Written: June 27, 2015
I first met Ruth Hardie at a networking event with the Tualatin Chamber of Commerce, and then learned that she was an artist creating watercolor prints. A few months after our introduction she contacted me about creating a brand new web site to showcase her art work. Some of the things that I learned about how she wanted to be portrayed on the web were:
We used WordPress as the Content Management System so that Ruth can update the site herself by using any web browser and logging in. Here’s the Home page layout with a slideshow:
The Gallery page shows seven watercolor prints of dogs, where you click the thumbnail to see the full size image:
Clicking on the Black Lab thumbnail shows me the large version, and I can browse forward and backward through the entire gallery:
Art Prints is a page with links to Fine Art America, which has the e-commerce for visitors to shop and purchase prints.
The Merchandise page is similar to Art Prints, however the links are different:
For visitors to contact Ruthie, we are not showing her personal email address because that would invite spammers to flood her inbox with unwanted email. Instead, we use a contact form:
Another useful feature is a Newsletter Signup and Social Media in the left sidebar of each page, inviting visitors to keep updated on the latest artwork from Ruthie.
When a person subscribes to the newsletter form, they receive an email with a confirmation link, this is called a double opt-in to verify that person’s identity:
Ruth can now send out newsletters to all of the names by logging into WordPress, instead of having a totally separate newsletter system with another username and password, this just makes business easier to run with fewer accounts to remember.
Finally, we knew that smart phones are commonly being used to browse web pages, so we made her site mobile-ready by choosing a responsive theme:
Notice how on a mobile device the menu is activated by clicking the icon with three horizontal lines.
Enjoy viewing Ruthie’s artwork on her new web site at www.ruthhardie.comTags: Ruth Hardie, WordPress
Written: May 22, 2015
I graduated high school in 1975 and recently connected with former classmates on Facebook, and that’s when I learned about our 40th reunion planned for this Fall, back in Minnesota. First off I helped setup a group on Facebook for our reunion, then I set about to create a web site based on some requirements from the volunteers organizing the reunion. I decided to used the Free version of WordPress and selected an appropriate web name of https://slp1975.wordpress.com/ where SLP stands for: St. Louis Park.
Some of the features of the reunion site are:
The RSVP page uses a contact form built with the JetPack form builder:
Our Contact page is similar to the RSVP page in that both use the JetPack form builder:
Our theme choice is called Chateau, and it has a very simple set of options:
Six widgets fill out the right sidebar:
The Home page and Blog pages are defined in WordPress at: Settings> Reading
Well, there you have it, in just a few hours I’ve built up a reunion web site for my 40th reunion, making the site attractive, functional and free (except for my time).Tags: reunion, WordPress.com
Written: May 16, 2015
I use Facebook every day for both personal and business use, and recently saw something odd on a business page that I manage for the Tualatin VFW. It turns out that visitors can use Facebook to check-in to your business from a mobile device when GPS is turned on, and that is exactly what a visitor did, they checked-in at the Tualatin VFW and left a link to a YouTube video. Somehow, when you clicked that YouTube video link it redirected me to a pornographic web page instead. Big surprise.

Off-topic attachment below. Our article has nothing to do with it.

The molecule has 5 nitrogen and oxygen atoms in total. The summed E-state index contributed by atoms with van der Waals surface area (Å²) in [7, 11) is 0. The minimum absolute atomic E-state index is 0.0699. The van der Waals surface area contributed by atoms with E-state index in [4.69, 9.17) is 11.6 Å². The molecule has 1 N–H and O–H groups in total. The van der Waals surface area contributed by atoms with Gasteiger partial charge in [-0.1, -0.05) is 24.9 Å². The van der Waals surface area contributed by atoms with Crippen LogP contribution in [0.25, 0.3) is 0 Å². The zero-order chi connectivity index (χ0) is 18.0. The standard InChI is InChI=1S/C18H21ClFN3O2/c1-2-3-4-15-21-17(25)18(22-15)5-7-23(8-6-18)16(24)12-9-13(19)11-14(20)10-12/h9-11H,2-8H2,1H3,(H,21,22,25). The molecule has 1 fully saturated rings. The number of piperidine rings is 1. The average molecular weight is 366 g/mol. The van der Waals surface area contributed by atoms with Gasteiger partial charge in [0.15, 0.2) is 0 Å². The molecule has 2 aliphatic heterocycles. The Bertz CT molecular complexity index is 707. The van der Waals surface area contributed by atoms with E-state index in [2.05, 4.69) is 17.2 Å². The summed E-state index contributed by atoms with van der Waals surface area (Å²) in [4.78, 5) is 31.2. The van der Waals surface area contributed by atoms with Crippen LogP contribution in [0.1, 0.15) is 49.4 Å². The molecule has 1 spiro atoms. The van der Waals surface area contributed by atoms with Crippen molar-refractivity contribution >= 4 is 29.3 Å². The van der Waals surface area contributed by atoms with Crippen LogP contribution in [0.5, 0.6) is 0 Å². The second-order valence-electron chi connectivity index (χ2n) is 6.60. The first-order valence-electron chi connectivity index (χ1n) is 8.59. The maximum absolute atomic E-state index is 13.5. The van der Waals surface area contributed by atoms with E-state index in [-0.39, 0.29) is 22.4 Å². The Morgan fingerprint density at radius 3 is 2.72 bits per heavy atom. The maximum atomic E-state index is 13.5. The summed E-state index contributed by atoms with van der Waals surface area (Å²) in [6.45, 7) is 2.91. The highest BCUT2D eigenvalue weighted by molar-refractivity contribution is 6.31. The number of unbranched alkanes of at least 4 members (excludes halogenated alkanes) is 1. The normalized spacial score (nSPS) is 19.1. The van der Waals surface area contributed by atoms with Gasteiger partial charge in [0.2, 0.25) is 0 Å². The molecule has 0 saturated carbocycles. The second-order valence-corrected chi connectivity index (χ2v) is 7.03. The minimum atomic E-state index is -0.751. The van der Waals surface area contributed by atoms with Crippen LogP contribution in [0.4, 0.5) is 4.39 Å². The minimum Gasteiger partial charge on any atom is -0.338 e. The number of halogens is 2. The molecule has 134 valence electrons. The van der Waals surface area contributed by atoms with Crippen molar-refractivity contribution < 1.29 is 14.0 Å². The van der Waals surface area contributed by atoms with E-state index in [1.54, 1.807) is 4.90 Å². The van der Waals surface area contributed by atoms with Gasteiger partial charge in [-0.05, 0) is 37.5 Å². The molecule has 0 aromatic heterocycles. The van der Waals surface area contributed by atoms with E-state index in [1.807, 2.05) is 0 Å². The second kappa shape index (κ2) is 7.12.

As an Admin for that Facebook page I was shocked to find such an offensive link, and then went back into Facebook, located the offensive check-in with link, clicked in the upper-right hand corner and selected: Report post
Within several hours of reporting this offensive post with link, I did receive confirmation from Facebook that they have indeed removed that post from our Page:
The final confirmation from Facebook was a notification of what happened, and their action to remove the offensive post:
If you ever see a Post show up on your Facebook Page and it is offensive, or contains a link to offensive content, then please go ahead and report that post so that Facebook will remove it. The last thing that you want is for visitors to your Facebook Page to be offended.
This is kind of a rare occurrence because this is the first time it’s happened to me after using Facebook Pages for years. It may be that this person who posted the offensive link had his Facebook account hacked, and that the thieves were really at fault here. In either case I have acted quickly to remove the offensive content.Tags: Facebook, Facebook Page
Written: April 21, 2015
I used LinkedIn for both a personal account and a company page, so one of the first things that I do after meeting a new person and receiving their business card is to connect with them on LinkedIn. Yesterday I met Kate Johnson from LegalShield, and sent her a request to connect which she did. When I used LinkedIn and searched for her profile this morning, I expected the status to say that we were connected however I saw the familiar blue Connect button still displayed indicating that we weren’t connected yet.
Looking at the fine print under the Relationship tab it does indeed say that we were connected on 4/21/2015, but the bug persists in showing the blue Connect button. So even high-tech companies like LinkedIn have bugs in their cloud-based software as a service.
I recommend that you consider using LinkedIn as a way to showcase both your own professional accomplishments and those of your company also. Even with the occasional bug LinkedIn is still quite a useful networking tool that builds awareness for both you and your company.Tags: LinkedIn